By Kelli B. Grant
To consumers across in the 40 states that topped 90 degrees Tuesday — 17 of which hit at least 100 degrees — the Energy Information Administration’s recent predictions for a cooler summer with fewer a/c-required days are cold comfort of the wrong kind. Running the air conditioner to beat the non-stop heat doesn’t have to add significantly to your electricity bill, though, if you know how to use it effectively.
By Energy Star estimates, one room air conditioner adds roughly $85 to your electric bill over the course of a year, while a central air conditioner will set you back twice that. Expect to pay even more if the unit isn’t energy-efficient, or you’re using it more than the average seven hours a day. Try these four tips to maximize your a/c’s cooling power and minimize the bill:
Clean up. Clean out the filters in your central or window air conditioner, as well as its exterior vents. A clogged unit uses more energy to push through air, says Tom Simchak, a senior research associate with the Alliance to Save Energy.
Use energy-efficient settings. So-called “energy-saver” settings let the air-conditioner take a break when it senses the room has reached your desired temperature. Energy Star estimates consumers could save $180 over the course of a year by programming a unit to raise the temperature by just a degree or two during times when you’re asleep or not at home.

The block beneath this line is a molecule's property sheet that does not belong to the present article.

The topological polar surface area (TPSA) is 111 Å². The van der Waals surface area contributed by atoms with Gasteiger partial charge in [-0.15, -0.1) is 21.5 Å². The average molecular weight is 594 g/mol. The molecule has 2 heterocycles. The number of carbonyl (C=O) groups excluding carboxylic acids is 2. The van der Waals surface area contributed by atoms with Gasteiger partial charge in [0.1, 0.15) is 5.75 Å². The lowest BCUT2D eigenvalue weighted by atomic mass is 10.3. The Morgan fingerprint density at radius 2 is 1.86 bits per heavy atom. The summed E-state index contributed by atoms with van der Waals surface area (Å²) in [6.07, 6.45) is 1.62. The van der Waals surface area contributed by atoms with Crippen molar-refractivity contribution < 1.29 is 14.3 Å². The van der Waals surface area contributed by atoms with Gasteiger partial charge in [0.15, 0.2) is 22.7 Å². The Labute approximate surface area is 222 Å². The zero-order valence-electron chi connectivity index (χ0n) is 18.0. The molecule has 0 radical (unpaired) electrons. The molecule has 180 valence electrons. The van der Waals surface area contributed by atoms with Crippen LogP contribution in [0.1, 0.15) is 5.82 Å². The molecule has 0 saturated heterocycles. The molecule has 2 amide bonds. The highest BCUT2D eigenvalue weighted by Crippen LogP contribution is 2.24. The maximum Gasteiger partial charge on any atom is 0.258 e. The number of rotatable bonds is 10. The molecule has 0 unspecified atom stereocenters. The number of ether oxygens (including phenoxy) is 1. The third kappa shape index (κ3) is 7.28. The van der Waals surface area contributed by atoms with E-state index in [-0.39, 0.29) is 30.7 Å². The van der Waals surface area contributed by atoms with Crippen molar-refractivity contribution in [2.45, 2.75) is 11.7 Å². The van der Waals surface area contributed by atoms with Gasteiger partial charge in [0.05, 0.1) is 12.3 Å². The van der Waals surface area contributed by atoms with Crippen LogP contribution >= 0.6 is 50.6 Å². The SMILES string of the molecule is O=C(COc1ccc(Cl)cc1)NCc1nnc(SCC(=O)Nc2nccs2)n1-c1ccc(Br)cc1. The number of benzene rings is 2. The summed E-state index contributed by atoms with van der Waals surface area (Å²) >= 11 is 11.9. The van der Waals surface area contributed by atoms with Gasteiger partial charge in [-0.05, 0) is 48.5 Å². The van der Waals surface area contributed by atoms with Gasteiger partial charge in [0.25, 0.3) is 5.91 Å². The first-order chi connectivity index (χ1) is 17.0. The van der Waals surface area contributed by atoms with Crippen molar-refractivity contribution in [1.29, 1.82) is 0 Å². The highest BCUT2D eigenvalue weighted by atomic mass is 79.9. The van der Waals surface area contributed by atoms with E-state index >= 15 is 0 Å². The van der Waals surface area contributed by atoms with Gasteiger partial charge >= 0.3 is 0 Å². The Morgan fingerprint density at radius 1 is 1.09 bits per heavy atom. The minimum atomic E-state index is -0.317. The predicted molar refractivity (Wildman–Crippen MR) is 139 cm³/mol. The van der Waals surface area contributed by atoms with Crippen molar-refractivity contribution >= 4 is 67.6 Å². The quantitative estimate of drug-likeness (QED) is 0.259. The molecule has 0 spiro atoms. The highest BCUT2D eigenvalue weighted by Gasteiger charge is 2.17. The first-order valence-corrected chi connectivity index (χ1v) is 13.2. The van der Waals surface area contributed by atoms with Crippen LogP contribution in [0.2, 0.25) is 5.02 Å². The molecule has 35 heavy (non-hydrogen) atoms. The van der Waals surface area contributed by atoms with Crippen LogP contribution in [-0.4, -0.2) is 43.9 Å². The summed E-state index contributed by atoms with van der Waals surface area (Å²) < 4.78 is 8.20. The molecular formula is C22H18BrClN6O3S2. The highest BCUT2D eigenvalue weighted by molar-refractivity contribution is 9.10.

Adjust your décor. Use shades or curtains to block heating sunshine from coming in. Move your window air-conditioner to a window with more shade. It stays cooler and will operate more efficiently, Simchak says. Plug any cracks along doors and windows that might let cold air out. And if you have a fan, use it. The breeze it generates can make the room feel a few degrees cooler, letting you set the a/c at a higher temp.
Skip chores. Don’t use heat-generating appliances like the oven or clothes dryer during the day. They raise the interior temperature of your home, forcing the air-conditioner to work harder to compensate.
If you find yourself suddenly in the market for a new window or portable air conditioner, don’t expect much of a price break this time of year. “It’s a little late for that,” says Denise Durrett, a spokeswoman for Energy Star. HomeDepot.com has free shipping on select models, and a sale or two on models that even with the discount cost more than $300. Wal-Mart, Sears, Target and Lowe’s have similar offers. The one saving grace: rebate programs from states, cities and energy companies, which may still be in effect for buying an energy-efficient model. Massachusetts, for example, is offering $50 off a new air conditioner, while Orange & Rockland Utilities in Nyack, N.Y., will give you $25 to $50, depending on the model.
While you’re buying, bear in mind that even Energy Star models vary in efficiency. Get the most efficient model for your budget to maximize savings. But don’t get a unit that’s more powerful than needed for the size of the room you’re planning to cool. Not only will it cost you more upfront, it’s also less efficient at reducing humidity. (Use Energy Star guidelines to find the right size.)